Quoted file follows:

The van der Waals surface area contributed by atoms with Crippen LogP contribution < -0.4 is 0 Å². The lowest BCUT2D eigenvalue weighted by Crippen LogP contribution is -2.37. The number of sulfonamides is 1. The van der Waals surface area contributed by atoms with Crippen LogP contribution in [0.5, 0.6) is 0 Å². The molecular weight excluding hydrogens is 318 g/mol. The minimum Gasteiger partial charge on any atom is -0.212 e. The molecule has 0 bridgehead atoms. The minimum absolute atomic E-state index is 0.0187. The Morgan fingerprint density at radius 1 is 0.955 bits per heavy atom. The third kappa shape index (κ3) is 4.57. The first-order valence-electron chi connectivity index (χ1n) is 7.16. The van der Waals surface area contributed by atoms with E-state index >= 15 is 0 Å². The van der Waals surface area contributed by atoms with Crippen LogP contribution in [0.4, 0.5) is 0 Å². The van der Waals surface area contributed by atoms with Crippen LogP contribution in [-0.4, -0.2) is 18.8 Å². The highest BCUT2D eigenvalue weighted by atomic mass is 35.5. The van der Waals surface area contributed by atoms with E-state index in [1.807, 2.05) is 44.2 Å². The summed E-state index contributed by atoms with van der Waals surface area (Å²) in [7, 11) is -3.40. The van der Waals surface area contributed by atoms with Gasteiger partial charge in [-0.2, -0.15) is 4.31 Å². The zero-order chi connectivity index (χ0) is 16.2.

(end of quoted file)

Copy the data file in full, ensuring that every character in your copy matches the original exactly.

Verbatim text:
The van der Waals surface area contributed by atoms with Crippen LogP contribution < -0.4 is 0 Å². The lowest BCUT2D eigenvalue weighted by Crippen LogP contribution is -2.37. The number of sulfonamides is 1. The van der Waals surface area contributed by atoms with Crippen LogP contribution in [0.5, 0.6) is 0 Å². The molecular weight excluding hydrogens is 318 g/mol. The minimum Gasteiger partial charge on any atom is -0.212 e. The molecule has 0 bridgehead atoms. The minimum absolute atomic E-state index is 0.0187. The Morgan fingerprint density at radius 1 is 0.955 bits per heavy atom. The third kappa shape index (κ3) is 4.57. The first-order valence-electron chi connectivity index (χ1n) is 7.16. The van der Waals surface area contributed by atoms with E-state index >= 15 is 0 Å². The van der Waals surface area contributed by atoms with Crippen LogP contribution in [0.4, 0.5) is 0 Å². The van der Waals surface area contributed by atoms with Crippen LogP contribution in [-0.4, -0.2) is 18.8 Å². The highest BCUT2D eigenvalue weighted by atomic mass is 35.5. The van der Waals surface area contributed by atoms with E-state index in [1.807, 2.05) is 44.2 Å². The summed E-state index contributed by atoms with van der Waals surface area (Å²) in [7, 11) is -3.40. The van der Waals surface area contributed by atoms with Gasteiger partial charge in [-0.2, -0.15) is 4.31 Å². The zero-order chi connectivity index (χ0) is 16.2.